Jan Stapleman, Deputy Director of Communications for the Colorado Department of Public Health and Environment, confirmed to Food Poisoning Bulletin in an email that they are investigating an outbreak of E. coli linked to the Pho 75 restaurant in Aurora.
Four people have been sickened in this outbreak, and one person was hospitalized. The restaurant has been closed by the health department, and the email stated that “there is no continuing threat to the public.” The person who was hospitalized is a teenager whose kidneys started to fail. Thankfully, he is on the mend.
The Tri-County Health Department is asking members of the public to take a short, confidential survey as part of their investigation into the outbreak. Anyone who ate at the restaurant or got take-out between May 24 and June 10, 2016 can take the survey. It will ask questions about what you ate and if you got sick after the meal. They state that it is important that they hear from people who did not get sick to help narrow down the investigation. Investigators are trying to figure out what food caused the outbreak, and hearing from as many people as possible will help.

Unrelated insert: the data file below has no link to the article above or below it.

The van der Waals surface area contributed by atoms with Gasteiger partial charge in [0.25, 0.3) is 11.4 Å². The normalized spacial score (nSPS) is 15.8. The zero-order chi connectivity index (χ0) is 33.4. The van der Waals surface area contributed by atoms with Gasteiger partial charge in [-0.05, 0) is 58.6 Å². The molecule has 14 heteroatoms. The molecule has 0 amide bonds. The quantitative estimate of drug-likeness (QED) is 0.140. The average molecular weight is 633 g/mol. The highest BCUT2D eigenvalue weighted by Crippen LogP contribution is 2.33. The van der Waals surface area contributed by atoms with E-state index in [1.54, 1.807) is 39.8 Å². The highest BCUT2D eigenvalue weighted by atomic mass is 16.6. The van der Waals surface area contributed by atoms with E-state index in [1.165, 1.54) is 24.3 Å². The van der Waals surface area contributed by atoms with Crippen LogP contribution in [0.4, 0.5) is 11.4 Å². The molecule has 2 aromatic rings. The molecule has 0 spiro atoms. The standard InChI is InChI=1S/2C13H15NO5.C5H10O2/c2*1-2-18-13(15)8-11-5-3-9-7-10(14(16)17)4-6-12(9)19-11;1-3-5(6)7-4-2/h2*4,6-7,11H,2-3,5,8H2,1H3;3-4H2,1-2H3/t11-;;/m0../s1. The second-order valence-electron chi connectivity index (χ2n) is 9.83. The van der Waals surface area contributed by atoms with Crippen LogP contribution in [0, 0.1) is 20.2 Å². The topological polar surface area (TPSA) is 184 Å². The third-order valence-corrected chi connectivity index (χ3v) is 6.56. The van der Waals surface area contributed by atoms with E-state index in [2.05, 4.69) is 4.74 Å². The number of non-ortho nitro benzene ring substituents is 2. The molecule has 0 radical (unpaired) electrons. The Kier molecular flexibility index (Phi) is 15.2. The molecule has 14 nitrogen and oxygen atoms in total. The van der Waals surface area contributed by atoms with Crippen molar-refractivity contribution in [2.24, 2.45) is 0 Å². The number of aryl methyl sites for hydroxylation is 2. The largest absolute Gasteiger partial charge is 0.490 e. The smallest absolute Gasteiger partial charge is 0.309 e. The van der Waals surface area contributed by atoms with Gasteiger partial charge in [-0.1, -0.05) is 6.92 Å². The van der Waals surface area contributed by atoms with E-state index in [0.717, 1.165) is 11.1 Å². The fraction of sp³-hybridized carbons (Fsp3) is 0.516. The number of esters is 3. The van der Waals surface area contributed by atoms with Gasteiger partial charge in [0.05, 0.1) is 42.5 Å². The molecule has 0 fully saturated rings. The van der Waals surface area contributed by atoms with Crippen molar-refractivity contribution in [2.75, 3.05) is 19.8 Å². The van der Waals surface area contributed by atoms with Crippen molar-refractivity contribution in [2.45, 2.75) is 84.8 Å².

The restaurant has been cited for many violations in the past few years. Most of the violations are “critical,” meaning that they pose a risk of foodborne illness. Investigators would follow up after a bad inspection, and corrections would be made, but the next inspection would find problems again.
The symptoms of an E. coli infection include mild fever, abdominal cramps and pain, vomiting, and diarrhea that is bloody and/or watery. The illness usually begins three to four days after you are exposed to the bacteria. Most people get better within a week. But some patients, especially young children, can develop hemolytic uremic syndrome (HUS) as a complication from this infection.
The symptoms of HUS include little or no urine output, lethargy, a skin rash, easy bruising, and bleeding from the nose or mouth. If these symptoms occur, a doctor should be contacted immediately.